Plant extinctions have skyrocketed, driven in large part by land clearing and climate change. Graphic Node/Unsplash, CC BY-SAEarth is seeing an unprecedented loss of species, which some ecologists are...

Jaco Le Roux, Associate Professor, Macquarie University - avatar Jaco Le Roux, Associate Professor, Macquarie University

Vital Signs: economically, Australia is at risk of becoming Germany, and not in a good way

Once, emulating Germany would be something to be proud of. Not at the moment. ShutterstockIt’s four years since then Prime Minister Tony Abbott warned Australia had been heading to “a Gree...

Richard Holden, Professor of Economics, UNSW - avatar Richard Holden, Professor of Economics, UNSW

'What is wrong with me? I'm never happy and I hate school'

Remember, there is always someone to talk to about these things. Wes Mountain Hi, I was just wondering if something’s wrong with me because I’m never happy and never want to do anything a...

Louise Remond, Clinical Psychologist, University of Technology Sydney - avatar Louise Remond, Clinical Psychologist, University of Technology Sydney

Friday essay: how a Bengali book in Broken Hill sheds new light on Australian history

The large book bearing a handwritten English label, 'The Holy Koran', was not a Quran, but a 500-page volume of Bengali Sufi poetry. Samia KhatunSome 1,000 kilometres inland from Sydney, over the Blu...

Samia Khatun, Senior Lecturer, SOAS, University of London - avatar Samia Khatun, Senior Lecturer, SOAS, University of London

Unlawful strip searches are on the rise in NSW and police aren’t being held accountable

Being strip searched by the police can be intrusive, humiliating and harmful. Typically, strip searches involve being required to strip naked in front of police officers, who often give the direction ...

Vicki Sentas, Senior Lecturer, UNSW Law, UNSW - avatar Vicki Sentas, Senior Lecturer, UNSW Law, UNSW

How to make good arguments at school (and everywhere else)

There are more important things than winning an argument – like making everyone feel valued. www.shutterstock.comFrom as early as Grade 3 teachers start teaching children how to put across thei...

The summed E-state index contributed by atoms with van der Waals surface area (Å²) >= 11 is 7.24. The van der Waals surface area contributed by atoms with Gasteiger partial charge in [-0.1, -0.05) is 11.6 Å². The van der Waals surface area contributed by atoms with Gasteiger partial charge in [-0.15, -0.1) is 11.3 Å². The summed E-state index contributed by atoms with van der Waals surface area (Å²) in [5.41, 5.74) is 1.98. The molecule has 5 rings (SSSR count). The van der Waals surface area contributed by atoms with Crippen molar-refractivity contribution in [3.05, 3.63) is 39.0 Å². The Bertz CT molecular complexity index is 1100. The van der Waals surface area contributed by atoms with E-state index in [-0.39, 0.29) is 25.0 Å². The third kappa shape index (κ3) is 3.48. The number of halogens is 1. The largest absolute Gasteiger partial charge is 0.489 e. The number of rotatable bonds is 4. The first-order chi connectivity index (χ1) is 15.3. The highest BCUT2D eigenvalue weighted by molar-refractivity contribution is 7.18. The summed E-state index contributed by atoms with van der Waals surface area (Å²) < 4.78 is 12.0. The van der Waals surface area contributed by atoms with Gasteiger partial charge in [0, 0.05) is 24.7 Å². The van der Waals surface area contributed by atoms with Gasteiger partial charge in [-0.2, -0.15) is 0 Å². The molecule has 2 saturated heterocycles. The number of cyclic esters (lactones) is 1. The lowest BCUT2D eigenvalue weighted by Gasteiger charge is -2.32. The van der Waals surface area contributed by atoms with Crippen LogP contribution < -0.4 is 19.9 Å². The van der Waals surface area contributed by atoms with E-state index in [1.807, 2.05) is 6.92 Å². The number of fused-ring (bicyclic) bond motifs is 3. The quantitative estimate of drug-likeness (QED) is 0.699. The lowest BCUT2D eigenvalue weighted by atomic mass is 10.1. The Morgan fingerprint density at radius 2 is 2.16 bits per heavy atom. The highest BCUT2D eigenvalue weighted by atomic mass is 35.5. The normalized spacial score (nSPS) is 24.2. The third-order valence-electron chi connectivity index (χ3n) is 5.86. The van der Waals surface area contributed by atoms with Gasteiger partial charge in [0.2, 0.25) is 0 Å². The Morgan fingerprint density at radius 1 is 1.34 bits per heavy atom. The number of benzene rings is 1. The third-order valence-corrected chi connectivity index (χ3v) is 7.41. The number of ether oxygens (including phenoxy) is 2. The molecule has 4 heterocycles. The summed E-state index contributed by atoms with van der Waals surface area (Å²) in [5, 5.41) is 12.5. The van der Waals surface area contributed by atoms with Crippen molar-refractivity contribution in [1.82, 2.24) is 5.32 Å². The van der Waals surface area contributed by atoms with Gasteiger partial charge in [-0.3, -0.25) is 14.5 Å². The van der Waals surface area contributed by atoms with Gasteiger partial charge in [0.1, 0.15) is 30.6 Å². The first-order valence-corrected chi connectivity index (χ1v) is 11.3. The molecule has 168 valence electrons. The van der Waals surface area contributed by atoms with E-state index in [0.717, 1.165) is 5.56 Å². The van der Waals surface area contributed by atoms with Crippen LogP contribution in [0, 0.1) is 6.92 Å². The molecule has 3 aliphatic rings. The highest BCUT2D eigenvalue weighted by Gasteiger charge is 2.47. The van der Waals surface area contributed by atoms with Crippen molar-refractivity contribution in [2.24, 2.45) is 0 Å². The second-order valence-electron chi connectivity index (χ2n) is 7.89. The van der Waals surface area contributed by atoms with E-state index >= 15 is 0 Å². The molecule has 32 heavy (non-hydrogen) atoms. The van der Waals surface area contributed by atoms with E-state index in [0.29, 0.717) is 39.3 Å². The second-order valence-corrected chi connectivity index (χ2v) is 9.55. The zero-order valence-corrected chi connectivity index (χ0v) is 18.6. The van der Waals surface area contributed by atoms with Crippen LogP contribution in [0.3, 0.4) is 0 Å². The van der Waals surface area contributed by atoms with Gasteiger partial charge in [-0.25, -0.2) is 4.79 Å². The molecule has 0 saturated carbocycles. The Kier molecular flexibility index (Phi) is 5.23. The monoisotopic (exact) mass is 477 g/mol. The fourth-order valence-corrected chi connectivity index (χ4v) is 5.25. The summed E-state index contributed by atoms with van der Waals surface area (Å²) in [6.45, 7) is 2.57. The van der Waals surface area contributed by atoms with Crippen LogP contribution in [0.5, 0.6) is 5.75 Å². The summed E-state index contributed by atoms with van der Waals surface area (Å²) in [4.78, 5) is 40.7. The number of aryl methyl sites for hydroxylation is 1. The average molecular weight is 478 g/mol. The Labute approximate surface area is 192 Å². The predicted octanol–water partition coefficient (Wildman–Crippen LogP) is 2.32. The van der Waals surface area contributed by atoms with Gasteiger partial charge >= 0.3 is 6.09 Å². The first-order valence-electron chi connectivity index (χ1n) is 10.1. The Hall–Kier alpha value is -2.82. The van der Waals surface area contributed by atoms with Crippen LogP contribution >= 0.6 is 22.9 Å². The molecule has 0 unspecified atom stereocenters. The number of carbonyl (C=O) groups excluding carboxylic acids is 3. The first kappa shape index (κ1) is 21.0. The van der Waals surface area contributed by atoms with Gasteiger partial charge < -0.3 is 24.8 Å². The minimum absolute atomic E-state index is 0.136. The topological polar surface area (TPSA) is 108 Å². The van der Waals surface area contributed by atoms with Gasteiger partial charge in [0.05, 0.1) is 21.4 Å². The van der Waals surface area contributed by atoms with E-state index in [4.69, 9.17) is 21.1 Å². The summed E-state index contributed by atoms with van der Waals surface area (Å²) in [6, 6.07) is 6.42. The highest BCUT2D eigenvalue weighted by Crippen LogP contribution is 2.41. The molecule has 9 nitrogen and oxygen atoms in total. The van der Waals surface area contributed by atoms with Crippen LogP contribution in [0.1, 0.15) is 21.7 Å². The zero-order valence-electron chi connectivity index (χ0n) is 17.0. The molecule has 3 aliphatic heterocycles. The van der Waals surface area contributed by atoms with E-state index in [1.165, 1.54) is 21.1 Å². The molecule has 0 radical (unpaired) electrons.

Luke Zaphir, Researcher for the University of Queensland Critical Thinking Project; and Online Teacher at Education Queensland's IMPACT Centre, The University of Queensland - avatar Luke Zaphir, Researcher for the University of Queensland Critical Thinking Project; and Online Teacher at Education Queensland's IMPACT Centre, The University of Queensland

GM crops: to ban or not to ban? That's not the question

The South Australian government recently announced its intention to lift the long-standing statewide moratorium on genetically modified (GM) crops, following a statutory six-week consultation period. ...

Rachel A. Ankeny, Professor of History and Philosophy, and Deputy Dean Research (Faculty of Arts), University of Adelaide - avatar Rachel A. Ankeny, Professor of History and Philosophy, and Deputy Dean Research (Faculty of Arts), University of Adelaide

Grattan on Friday: Courting 'quiet Australians' from 'bubble central', it's been a remarkable first year for Scott Morrison

Can Scott Morrison maintain the image of separation from the Canberra elite, given he's its most powerful member? AAP/The ConversationEven Scott Morrison, with his abundant self-belief, couldn’t...

Michelle Grattan, Professorial Fellow, University of Canberra - avatar Michelle Grattan, Professorial Fellow, University of Canberra

Trust Me, I’m An Expert: Why the Hong Kong protesters feel they have nothing to lose

Last weekend, hundreds of thousands of people again took to the streets in Hong Kong to protest against the government – the 11th straight weekend of demonstrations that began in June over a pro...

Sunanda Creagh, Head of Digital Storytelling - avatar Sunanda Creagh, Head of Digital Storytelling

Sick and Tired of Your Dead End Job? Try Teaching!

Tired of the same old grind at the office? Want an opportunity to impact lives both in your community and around the world? Do you love to travel and have new experiences? Teaching English is the perfect job for you! All you need is a willingness to ...

News Company - avatar News Company

The Impact of an Aging Population in Australia

There’s an issue on the horizon that Australia needs to prepare for. The portion of elderly citizens that make up the country’s overall population is increasing, and we might not have the infrastructure in place to support this. Australians h...

News Company - avatar News Company

LifeStyle

A Guide for Tenants

The cost of purchasing a home has been increasing, and the size of deposits needed, make buying pr...

Top ways for men to look after their skin

According to Jack Simmons, from Aboutmen, more and more men are taking pride in their appearance a...

Top 10 Caravan Storage Tips & Tricks

Taking caravan trips is a popular Aussie pastime, but if you have spent more than a few days in ...

5 Meaningful Gifts Your Mother Would Simply Love

Wouldn’t it be wonderful to amaze the person who loves you the most with a thoughtful gift? Why ...